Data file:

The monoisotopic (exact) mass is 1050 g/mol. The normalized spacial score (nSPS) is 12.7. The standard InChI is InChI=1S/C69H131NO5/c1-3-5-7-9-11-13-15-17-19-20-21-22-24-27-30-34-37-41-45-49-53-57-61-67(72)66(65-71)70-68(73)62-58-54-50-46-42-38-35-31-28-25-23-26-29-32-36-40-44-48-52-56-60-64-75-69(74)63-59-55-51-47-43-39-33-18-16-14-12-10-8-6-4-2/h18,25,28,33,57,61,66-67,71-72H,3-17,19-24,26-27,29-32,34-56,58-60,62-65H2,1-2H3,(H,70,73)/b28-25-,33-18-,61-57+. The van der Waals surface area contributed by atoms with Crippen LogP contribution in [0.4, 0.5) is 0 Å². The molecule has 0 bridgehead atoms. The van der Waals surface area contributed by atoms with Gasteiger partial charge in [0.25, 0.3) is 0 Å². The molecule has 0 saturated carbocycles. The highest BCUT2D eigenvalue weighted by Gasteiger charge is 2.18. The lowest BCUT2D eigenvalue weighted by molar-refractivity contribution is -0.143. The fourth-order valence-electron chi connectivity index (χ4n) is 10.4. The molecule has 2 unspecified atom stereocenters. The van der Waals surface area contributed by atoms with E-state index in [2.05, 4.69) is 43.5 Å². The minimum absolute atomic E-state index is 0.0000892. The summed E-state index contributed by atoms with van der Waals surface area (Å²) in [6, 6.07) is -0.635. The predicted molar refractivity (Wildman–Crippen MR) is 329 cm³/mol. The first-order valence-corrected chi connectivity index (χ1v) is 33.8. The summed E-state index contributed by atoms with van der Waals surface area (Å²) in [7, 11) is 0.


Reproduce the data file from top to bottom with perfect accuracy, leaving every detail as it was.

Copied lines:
The monoisotopic (exact) mass is 1050 g/mol. The normalized spacial score (nSPS) is 12.7. The standard InChI is InChI=1S/C69H131NO5/c1-3-5-7-9-11-13-15-17-19-20-21-22-24-27-30-34-37-41-45-49-53-57-61-67(72)66(65-71)70-68(73)62-58-54-50-46-42-38-35-31-28-25-23-26-29-32-36-40-44-48-52-56-60-64-75-69(74)63-59-55-51-47-43-39-33-18-16-14-12-10-8-6-4-2/h18,25,28,33,57,61,66-67,71-72H,3-17,19-24,26-27,29-32,34-56,58-60,62-65H2,1-2H3,(H,70,73)/b28-25-,33-18-,61-57+. The van der Waals surface area contributed by atoms with Crippen LogP contribution in [0.4, 0.5) is 0 Å². The molecule has 0 bridgehead atoms. The van der Waals surface area contributed by atoms with Gasteiger partial charge in [0.25, 0.3) is 0 Å². The molecule has 0 saturated carbocycles. The highest BCUT2D eigenvalue weighted by Gasteiger charge is 2.18. The lowest BCUT2D eigenvalue weighted by molar-refractivity contribution is -0.143. The fourth-order valence-electron chi connectivity index (χ4n) is 10.4. The molecule has 2 unspecified atom stereocenters. The van der Waals surface area contributed by atoms with E-state index in [2.05, 4.69) is 43.5 Å². The minimum absolute atomic E-state index is 0.0000892. The summed E-state index contributed by atoms with van der Waals surface area (Å²) in [6, 6.07) is -0.635. The predicted molar refractivity (Wildman–Crippen MR) is 329 cm³/mol. The first-order valence-corrected chi connectivity index (χ1v) is 33.8. The summed E-state index contributed by atoms with van der Waals surface area (Å²) in [7, 11) is 0.